graphicpush

Thoughts on branding, design, writing and life by Kevin Potts. Established 2003.

Custom Meta Tags in Textpattern

Textpattern does not offer an obvious way to add meta tags to a template, but its easy to implement a custom description and set of keywords for each article.

This is just a quick tip, but I thought I’d share it since I’ve seen it come up a few times on the forums. Textpattern has a tendency to render a lot of non-content related source code behind the scenes, which is fine in most cases, but there are times when getting under the hood is important.

Writing custom meta tags for each article is extremely important for search engine optimization, but Textpattern does not offer an easy “meta tag” that can be thrown into a template.

If you are using RC1, the hard work has already been done. Joel Dueck has written a plug-in that uses the “custom1” and “custom2” fields under an article’s Advanced Options tab to produce nice meta. You can get grab the _jad_metadata_ plugin along with well-written instructions at Textpattern Resources.

Textpattern RC3 is being constantly updated by Dean and company, and as of revision 309, TXP allows you to directly output the contents of the custom fields mentioned above. To use them for meta, follow these easy steps:

Step 1: Edit the Custom Field Names

Make sure you have the latest build of RC3. Open your favorite FTP editor (I like FileZilla) and navigate to your Textpattern directory. Open lib/admin_config.php and scroll down to the bottom until you see an array that looks like this:

<pre> 'custom_1_set' => 'custom1', 'custom_2_set' => 'custom2', 'custom_3_set' => '', 'custom_4_set' => '', ... </pre>

These fields exist for your editing pleasure. Custom1 and custom2 have been set up already but are not being used, and you can change the name to whatever you want. Similarly, TXP allows up to ten custom fields, and to make them active, simply give them a name between the quotes in the second column. For the time being, change the first two lines to the following:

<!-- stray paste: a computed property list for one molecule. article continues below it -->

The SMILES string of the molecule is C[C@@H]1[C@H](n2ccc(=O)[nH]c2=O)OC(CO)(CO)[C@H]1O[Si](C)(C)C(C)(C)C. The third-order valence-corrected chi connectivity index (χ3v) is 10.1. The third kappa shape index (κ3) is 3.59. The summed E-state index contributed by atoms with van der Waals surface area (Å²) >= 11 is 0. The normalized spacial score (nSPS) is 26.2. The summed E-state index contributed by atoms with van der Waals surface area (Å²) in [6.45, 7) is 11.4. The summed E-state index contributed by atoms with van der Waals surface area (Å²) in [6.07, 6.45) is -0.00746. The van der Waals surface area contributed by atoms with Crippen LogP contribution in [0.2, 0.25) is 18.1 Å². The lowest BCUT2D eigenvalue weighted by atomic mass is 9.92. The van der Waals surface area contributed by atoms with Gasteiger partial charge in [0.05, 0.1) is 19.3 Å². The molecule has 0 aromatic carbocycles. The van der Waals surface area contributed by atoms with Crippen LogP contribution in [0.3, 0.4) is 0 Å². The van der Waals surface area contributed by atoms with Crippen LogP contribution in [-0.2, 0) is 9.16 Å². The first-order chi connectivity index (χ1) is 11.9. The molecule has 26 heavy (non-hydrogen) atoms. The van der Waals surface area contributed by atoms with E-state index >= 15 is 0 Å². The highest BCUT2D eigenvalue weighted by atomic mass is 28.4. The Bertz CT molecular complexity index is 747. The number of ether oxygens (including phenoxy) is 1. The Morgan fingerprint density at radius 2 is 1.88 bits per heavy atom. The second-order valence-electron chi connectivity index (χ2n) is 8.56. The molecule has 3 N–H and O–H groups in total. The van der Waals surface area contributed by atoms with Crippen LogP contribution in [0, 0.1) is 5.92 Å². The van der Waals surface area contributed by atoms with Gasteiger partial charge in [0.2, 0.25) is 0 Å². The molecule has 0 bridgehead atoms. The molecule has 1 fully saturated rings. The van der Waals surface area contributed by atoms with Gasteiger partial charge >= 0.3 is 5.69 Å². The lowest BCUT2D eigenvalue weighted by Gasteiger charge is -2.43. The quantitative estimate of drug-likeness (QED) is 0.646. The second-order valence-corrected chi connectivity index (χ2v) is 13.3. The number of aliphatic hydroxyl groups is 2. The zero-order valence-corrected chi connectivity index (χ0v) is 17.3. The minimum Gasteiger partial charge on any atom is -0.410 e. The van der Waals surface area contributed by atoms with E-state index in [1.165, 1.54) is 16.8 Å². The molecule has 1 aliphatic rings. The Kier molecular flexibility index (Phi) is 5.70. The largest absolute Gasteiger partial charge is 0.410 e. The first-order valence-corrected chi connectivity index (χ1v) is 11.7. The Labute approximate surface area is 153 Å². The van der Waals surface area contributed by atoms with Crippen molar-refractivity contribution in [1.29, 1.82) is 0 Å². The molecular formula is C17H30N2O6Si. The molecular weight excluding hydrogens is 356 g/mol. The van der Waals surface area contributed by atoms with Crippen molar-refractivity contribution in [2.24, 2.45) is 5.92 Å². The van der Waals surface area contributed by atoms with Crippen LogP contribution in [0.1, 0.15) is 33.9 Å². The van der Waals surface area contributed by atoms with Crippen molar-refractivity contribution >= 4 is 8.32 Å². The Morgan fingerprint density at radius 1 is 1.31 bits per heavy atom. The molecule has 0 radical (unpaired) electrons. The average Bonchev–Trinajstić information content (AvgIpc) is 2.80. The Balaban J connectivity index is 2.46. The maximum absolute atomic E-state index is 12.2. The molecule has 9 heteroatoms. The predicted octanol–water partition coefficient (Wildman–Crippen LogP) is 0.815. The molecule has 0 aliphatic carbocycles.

<pre> 'custom_1_set' => 'meta_description', 'custom_2_set' => 'meta_keywords', </pre>

Do not change the first column names. Save admin_config.php and overwrite the old version.

Step 2: Add Your Meta

From the Textpattern CMS, open an article in Contents/Articles. Click the “Advanced Options” link in the left column, and below the “Override Form” field, you’ll see your custom fields. Add some appropriate content that is relevant to that article.

Below your fields “meta_description” and “meta_keywords,” you will see another text area marked “Keywords.” Do not use the “Keywords” text area for adding your keywords. This is a proprietary variable used by Textpattern for its search engine and for finding related articles, and the content will not show up in your HTML meta tag.

Step 3: Create the Form

Inside Textpattern, go to Presentation/Forms. Click “Create a new form” and copy the following into the text area:

<pre> <meta name="description" content="<txp:custom_field name="meta_description" />" /> <meta name="keywords" content="<txp:custom_field name="meta_keywords" />" /> </pre>